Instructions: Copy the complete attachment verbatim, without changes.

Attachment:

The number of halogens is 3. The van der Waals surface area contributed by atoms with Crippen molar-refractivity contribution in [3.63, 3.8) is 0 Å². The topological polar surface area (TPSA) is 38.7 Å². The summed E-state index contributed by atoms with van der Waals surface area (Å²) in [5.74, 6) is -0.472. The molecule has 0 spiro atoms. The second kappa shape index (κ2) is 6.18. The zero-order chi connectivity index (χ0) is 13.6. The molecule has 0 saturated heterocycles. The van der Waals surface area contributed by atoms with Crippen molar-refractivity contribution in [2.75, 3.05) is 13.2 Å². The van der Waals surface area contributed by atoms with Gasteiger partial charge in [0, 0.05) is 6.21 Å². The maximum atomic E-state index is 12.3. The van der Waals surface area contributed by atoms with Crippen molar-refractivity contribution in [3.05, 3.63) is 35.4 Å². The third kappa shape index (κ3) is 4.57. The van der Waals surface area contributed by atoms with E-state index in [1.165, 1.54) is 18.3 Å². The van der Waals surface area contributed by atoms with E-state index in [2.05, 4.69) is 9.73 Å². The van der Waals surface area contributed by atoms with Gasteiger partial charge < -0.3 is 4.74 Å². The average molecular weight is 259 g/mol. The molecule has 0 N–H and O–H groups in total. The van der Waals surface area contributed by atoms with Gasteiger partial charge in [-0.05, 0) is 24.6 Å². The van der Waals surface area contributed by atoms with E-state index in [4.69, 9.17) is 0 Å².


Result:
The number of halogens is 3. The van der Waals surface area contributed by atoms with Crippen molar-refractivity contribution in [3.63, 3.8) is 0 Å². The topological polar surface area (TPSA) is 38.7 Å². The summed E-state index contributed by atoms with van der Waals surface area (Å²) in [5.74, 6) is -0.472. The molecule has 0 spiro atoms. The second kappa shape index (κ2) is 6.18. The zero-order chi connectivity index (χ0) is 13.6. The molecule has 0 saturated heterocycles. The van der Waals surface area contributed by atoms with Crippen molar-refractivity contribution in [2.75, 3.05) is 13.2 Å². The van der Waals surface area contributed by atoms with Gasteiger partial charge in [0, 0.05) is 6.21 Å². The maximum atomic E-state index is 12.3. The van der Waals surface area contributed by atoms with Crippen molar-refractivity contribution in [3.05, 3.63) is 35.4 Å². The third kappa shape index (κ3) is 4.57. The van der Waals surface area contributed by atoms with E-state index in [1.165, 1.54) is 18.3 Å². The van der Waals surface area contributed by atoms with E-state index in [2.05, 4.69) is 9.73 Å². The van der Waals surface area contributed by atoms with Gasteiger partial charge < -0.3 is 4.74 Å². The average molecular weight is 259 g/mol. The molecule has 0 N–H and O–H groups in total. The van der Waals surface area contributed by atoms with Gasteiger partial charge in [-0.05, 0) is 24.6 Å². The van der Waals surface area contributed by atoms with E-state index in [4.69, 9.17) is 0 Å².